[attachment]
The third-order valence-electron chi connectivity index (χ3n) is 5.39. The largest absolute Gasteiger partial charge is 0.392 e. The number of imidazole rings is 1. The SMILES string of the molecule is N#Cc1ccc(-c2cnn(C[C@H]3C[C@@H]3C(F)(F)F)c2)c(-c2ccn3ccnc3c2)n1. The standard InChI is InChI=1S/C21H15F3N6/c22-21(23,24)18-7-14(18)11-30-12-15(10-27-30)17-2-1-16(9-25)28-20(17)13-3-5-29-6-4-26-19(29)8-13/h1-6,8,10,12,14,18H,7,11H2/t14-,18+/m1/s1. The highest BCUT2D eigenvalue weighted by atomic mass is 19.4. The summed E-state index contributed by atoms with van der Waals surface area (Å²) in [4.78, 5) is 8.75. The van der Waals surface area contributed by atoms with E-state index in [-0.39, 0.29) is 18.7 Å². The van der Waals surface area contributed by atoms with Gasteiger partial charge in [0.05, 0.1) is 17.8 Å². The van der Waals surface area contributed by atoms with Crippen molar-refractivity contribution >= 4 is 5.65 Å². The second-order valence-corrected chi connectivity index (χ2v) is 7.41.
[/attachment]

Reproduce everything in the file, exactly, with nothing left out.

The third-order valence-electron chi connectivity index (χ3n) is 5.39. The largest absolute Gasteiger partial charge is 0.392 e. The number of imidazole rings is 1. The SMILES string of the molecule is N#Cc1ccc(-c2cnn(C[C@H]3C[C@@H]3C(F)(F)F)c2)c(-c2ccn3ccnc3c2)n1. The standard InChI is InChI=1S/C21H15F3N6/c22-21(23,24)18-7-14(18)11-30-12-15(10-27-30)17-2-1-16(9-25)28-20(17)13-3-5-29-6-4-26-19(29)8-13/h1-6,8,10,12,14,18H,7,11H2/t14-,18+/m1/s1. The highest BCUT2D eigenvalue weighted by atomic mass is 19.4. The summed E-state index contributed by atoms with van der Waals surface area (Å²) in [4.78, 5) is 8.75. The van der Waals surface area contributed by atoms with E-state index in [-0.39, 0.29) is 18.7 Å². The van der Waals surface area contributed by atoms with Gasteiger partial charge in [0.05, 0.1) is 17.8 Å². The van der Waals surface area contributed by atoms with Crippen molar-refractivity contribution >= 4 is 5.65 Å². The second-order valence-corrected chi connectivity index (χ2v) is 7.41.